Dingell and Stupak Grandstand on DTC Ad Requests
Leaders of the Energy and Commerce committee, John Dingell (D-MI) and Bart Stupak (D-MI), requested that 4 drug companies adhere to rules for direct-to-consumer (DTC) ads that are mostly already in place. The letters were sent May 20 to leaders at JNJ, Pfizer, Merck, and Schering-Plough following a May 8 congressional hearing, “Direct-to-Consumer Advertising: Marketing, Education, or Deception?” Responses to the representatives’ letters were posted yesterday at the committee’s website.
Today’s media coverage largely focuses on the representatives’ request for a voluntary, 2-year moratorium on DTC advertising of new drug products, which was declined by the companies. However, Dingell and Stupak made other requests, as described in sequence here:
- That the companies follow the AMA’s guidelines for the use of actors and health professionals in DTC ads.
The AMA’s policy H-105.988 states that “product-specific DTC advertisements should not use an actor to portray a health care professional…because this portrayal may be misleading and deceptive. If actors portray health care professionals in DTC advertisements, a disclaimer should be prominently displayed.” Also “[t]he use of actual health care professionals, either practicing or retired, in DTC to endorse a specific drug or implantable medical device product is discouraged but if utilized, the advertisement must include a clearly visible disclaimer that the health care professional is compensated for endorsement.”
The representatives’ request is, no doubt, a response to Pfizer’s semi-controversial use of artificial-heart inventor Robert Jarvik to promote Lipitor in its now-pulled DTC ads. Pfizer replied to the committee that it is “currently working internally to ensure that the recent AMA guidelines…are fully incorporated into our DTC advertising when applicable.” Merck responded that none of its current DTC ads use physicians or actors who play physicians. All companies, including JNJ and Schering-Plough, agreed to comply with the AMA policy in cases where it might be relevant.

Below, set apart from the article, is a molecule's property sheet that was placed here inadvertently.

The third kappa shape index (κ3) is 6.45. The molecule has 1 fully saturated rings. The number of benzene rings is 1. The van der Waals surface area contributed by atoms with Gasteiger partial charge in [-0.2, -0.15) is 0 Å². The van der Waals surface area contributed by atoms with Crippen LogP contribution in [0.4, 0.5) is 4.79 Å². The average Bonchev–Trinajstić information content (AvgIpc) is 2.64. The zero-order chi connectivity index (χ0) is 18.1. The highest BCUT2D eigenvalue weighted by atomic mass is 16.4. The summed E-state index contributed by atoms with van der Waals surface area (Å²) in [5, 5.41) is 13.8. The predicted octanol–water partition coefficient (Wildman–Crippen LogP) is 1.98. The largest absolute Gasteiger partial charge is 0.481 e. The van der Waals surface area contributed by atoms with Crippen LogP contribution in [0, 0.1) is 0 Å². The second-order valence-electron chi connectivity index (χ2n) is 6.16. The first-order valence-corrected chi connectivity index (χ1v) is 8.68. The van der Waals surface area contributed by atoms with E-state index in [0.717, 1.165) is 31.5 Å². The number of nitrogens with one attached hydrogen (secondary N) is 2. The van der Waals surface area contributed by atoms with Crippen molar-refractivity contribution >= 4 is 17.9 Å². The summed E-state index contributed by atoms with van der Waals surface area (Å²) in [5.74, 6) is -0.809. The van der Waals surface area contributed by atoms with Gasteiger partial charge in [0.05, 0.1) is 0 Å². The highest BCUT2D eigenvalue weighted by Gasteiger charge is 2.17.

2. That DTC ads not market products until a “valid outcomes study” is completed, and the results are released.
The representatives’ definition of valid outcomes is not entirely clear; although they may be referring to longer-term clinical outcomes—for example, cardiac events instead of surrogate cholesterol levels in the case of cholesterol-lowering medications (ie, statins). Certainly DTC ads can only promote the use of FDA-approved pharmaceuticals, which must show at least clinically meaningful efficacy and safety to be approved. JNJ wrote that it has concerns about categorically prohibiting DTC ads “before completion of studies of an undetermined time and nature.” Merck indicated that it would defer to the FDA on this point. Pfizer and Schering-Plough (which market Lipitor and Vytorin, respectively) indicated that waiting for long-term clinical outcomes would compromise consumer education and, therefore, consumer health.
3. As recommended by the Institute of Medicine, that there be a 2-year (instead of the conventional 6-month) moratorium on DTC ads for new prescription drug products.
In 2006, the IOM recommended that the FDA require a special product label to identify a new drug or new drug combination, and that DTC advertising should be restricted during 2 years. The FDA has not implemented the IOM’s recommendation. All companies contacted by the representatives indicated that they abide by a general, internal 6-month moratorium on DTC advertising and would continue to do so. The companies cite PhRMA guidelines, which state that “companies should spend an appropriate amount of time to educate health professionals…before commencing the first DTC advertising campaign…[C]ompanies should take into account the relative importance of informing patients of the availability of a new medicine, the complexity of the risk-benefit profile of that new medicine and health care professionals’ knowledge of the condition being treated.”
4. That DTC drug ads should not market off-label uses.
Probably the most blatant example of grandstanding by the congressmen. Of course, DTC advertising must comply with FDA-approved labeling, and all companies indicated their compliance.
5. That DTC ads include the FDA’s toll-free MedWatch phone number for reporting adverse events.
Current law mandates the listing of the MedWatch number in DTC print ads, and a toll-free information number in televised ads. JNJ indicated that it would include the MedWatch number in its TV ads. The other companies stated that they would defer to the FDA, pending the agency’s ongoing investigation of this particular matter.
6. That so-called black-box warnings be included in DTC ads.
Merck and Schering-Plough indicated that they did not have any DTC ads for products with black-box warnings, and all companies replied that they have deferred (ie, Pfizer) or would defer to the FDA about how to incorporate such safety information into DTC ads.
HT for story: Pharmalot.